Given an array of strings `words`

, return the maximum value of the product of lengths
where two words do not share any common letters. The strings only contain lowercase
letters.

*Example 1*

**Input**: words = [“a”, “bcd”, “foo”, “ba”]

**Output**: 9

**Explanation**: Maximum possible product of length of words which do not share
any common letter = length(“bcd”) * length(“foo”) = 9

*Example 2*

**Input**: [“a”,“ab”,“abc”,“d”,“cd”,“bcd”,“abcd”]

**Output**: 4

**Explanation**: The two words can be “ab”, “cd”.

## Approach 1: Bit Manipulation

This problem can be solved using bitmasking. Since the number of characters are
limited to only 26, datatype of `int`

can be used for masking.

### Intuition

Let us consider only 4 characters in our alphabet: a, b, c and d. We set all the unique characters’ bit from left. Note how the masking is done in the following example:

Word | d | c | b | a | Masked Value (in binary) |
---|---|---|---|---|---|

aaaa | 0 | 0 | 0 | 1 | 0001 |

abcaa | 0 | 1 | 1 | 1 | 0111 |

abcd | 1 | 1 | 1 | 1 | 1111 |

bbbc | 0 | 1 | 1 | 0 | 0110 |

Now, if we perform `AND (&)`

operation and obtain 0, the words do not share common
characters (see the example of “aaaa” and “bbbc” above).

### Implementation

In C++:

```
int maxProduct(vector<string>& words) {
vector<int> masks(words.size());
for (int i = 0; i < (int)words.size(); ++i) {
for (char c: words[i]) {
// set the (c - 'a')-th bit from left
masks[i] |= 1 << (c - 'a');
}
}
int ans = 0;
for (int i = 0; i < (int)words.size(); ++i) {
for (int j = 0; j < i; ++j) {
// If `AND` between two masks is zero, that means
// they do not share common characters
if ((masks[i] & masks[j]) == 0) {
ans = max(ans, (int)words[i].length() * (int)words[j].length());
}
}
}
return ans;
}
```

Implementation note: If the number of unique characters were more, we could have used`bitset`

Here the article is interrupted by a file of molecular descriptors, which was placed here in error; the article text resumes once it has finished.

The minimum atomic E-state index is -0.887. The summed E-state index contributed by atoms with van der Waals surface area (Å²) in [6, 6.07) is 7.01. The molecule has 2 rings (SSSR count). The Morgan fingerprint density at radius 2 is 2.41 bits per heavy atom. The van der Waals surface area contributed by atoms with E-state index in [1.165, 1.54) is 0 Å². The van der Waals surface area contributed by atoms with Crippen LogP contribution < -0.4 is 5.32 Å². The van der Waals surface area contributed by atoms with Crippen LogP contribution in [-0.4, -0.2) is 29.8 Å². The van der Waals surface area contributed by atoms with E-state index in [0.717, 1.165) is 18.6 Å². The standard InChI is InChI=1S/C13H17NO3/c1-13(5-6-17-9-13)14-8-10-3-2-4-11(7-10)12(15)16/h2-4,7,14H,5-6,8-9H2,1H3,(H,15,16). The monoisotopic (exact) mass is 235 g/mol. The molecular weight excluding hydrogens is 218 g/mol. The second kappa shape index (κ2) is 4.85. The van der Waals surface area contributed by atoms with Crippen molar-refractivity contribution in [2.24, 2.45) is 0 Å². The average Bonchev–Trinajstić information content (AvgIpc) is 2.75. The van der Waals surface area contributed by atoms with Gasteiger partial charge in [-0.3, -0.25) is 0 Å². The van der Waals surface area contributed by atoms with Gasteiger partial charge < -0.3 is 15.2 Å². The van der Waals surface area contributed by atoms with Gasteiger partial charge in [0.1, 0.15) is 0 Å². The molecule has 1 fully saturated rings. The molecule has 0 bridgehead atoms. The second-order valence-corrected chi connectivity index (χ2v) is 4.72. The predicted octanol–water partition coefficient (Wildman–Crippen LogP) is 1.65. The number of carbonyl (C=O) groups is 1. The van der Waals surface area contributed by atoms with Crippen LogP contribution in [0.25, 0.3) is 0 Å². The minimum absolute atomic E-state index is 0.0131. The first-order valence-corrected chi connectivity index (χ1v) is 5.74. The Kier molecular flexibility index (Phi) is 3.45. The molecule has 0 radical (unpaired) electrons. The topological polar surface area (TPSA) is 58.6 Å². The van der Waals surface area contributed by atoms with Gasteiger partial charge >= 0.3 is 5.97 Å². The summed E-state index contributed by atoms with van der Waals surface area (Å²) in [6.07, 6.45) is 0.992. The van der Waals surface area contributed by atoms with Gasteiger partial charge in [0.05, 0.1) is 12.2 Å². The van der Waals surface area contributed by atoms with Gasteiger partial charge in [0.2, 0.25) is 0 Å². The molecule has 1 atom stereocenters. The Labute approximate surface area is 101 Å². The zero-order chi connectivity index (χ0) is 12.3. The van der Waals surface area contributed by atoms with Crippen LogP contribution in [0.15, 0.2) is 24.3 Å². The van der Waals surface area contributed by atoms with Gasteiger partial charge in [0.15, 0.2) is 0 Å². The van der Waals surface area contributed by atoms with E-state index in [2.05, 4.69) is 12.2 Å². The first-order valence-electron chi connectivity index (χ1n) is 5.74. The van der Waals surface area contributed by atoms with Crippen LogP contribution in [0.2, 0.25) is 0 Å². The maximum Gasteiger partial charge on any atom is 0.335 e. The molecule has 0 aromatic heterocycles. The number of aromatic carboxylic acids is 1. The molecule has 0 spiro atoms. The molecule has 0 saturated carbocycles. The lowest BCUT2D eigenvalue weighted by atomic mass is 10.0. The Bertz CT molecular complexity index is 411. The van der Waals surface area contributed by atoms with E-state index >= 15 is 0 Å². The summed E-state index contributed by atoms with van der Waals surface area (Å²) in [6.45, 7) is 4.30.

.

### Complexity Analysis

**Time Complexity**: $O(N ^ 2 + N * M)$ where $N =$ number of words and $M =$ average length of the words**Space Complexity**: $O(N)$ required for storing the masks

## Approach 2: Bit Manipulation with Pruning

### Intuition

We can improve the performance by sorting the words in descending length order. This will guarantee that we will get the larger strings first. We can further improve the performance by lazily computing the masks. Though it doesn’t change the time complexity, it should run faster than the previous implementation.

### Implementation

```
int maxProduct(vector<string>& words) {
sort(words.begin(), words.end(), [](const string &u, const string &v){
return u.length() > v.length();
});
int ans = 0;
vector<int> masks(words.size());
for (int i = 0; i < (int)words.size(); ++i) {
// prune
if (ans >= words[i].length() * words[0].length()) return ans;
// compute mask for the current word only and
// the store it in the vector
int &mask = masks[i];
for (char c: words[i]) {
// set the (c - 'a')-th bit from left
mask |= 1 << (c - 'a');
}
for (int j = 0; j < i; ++j) {
if ((mask & masks[j]) == 0) {
ans = max(ans, (int) words[i].length() * (int)words[j].length());
}
}
}
return ans;
}
```

### Complexity Analysis

**Time Complexity**: $O(N ^ 2 + N * M)$ where $N =$ number of words and $M =$ average length of the words. We don’t need to add the sorting time complexity $O(NlogN)$, since we have a larger term $N^2$ in the complexity expression**Space Complexity**: $O(N)$ required for storing the masks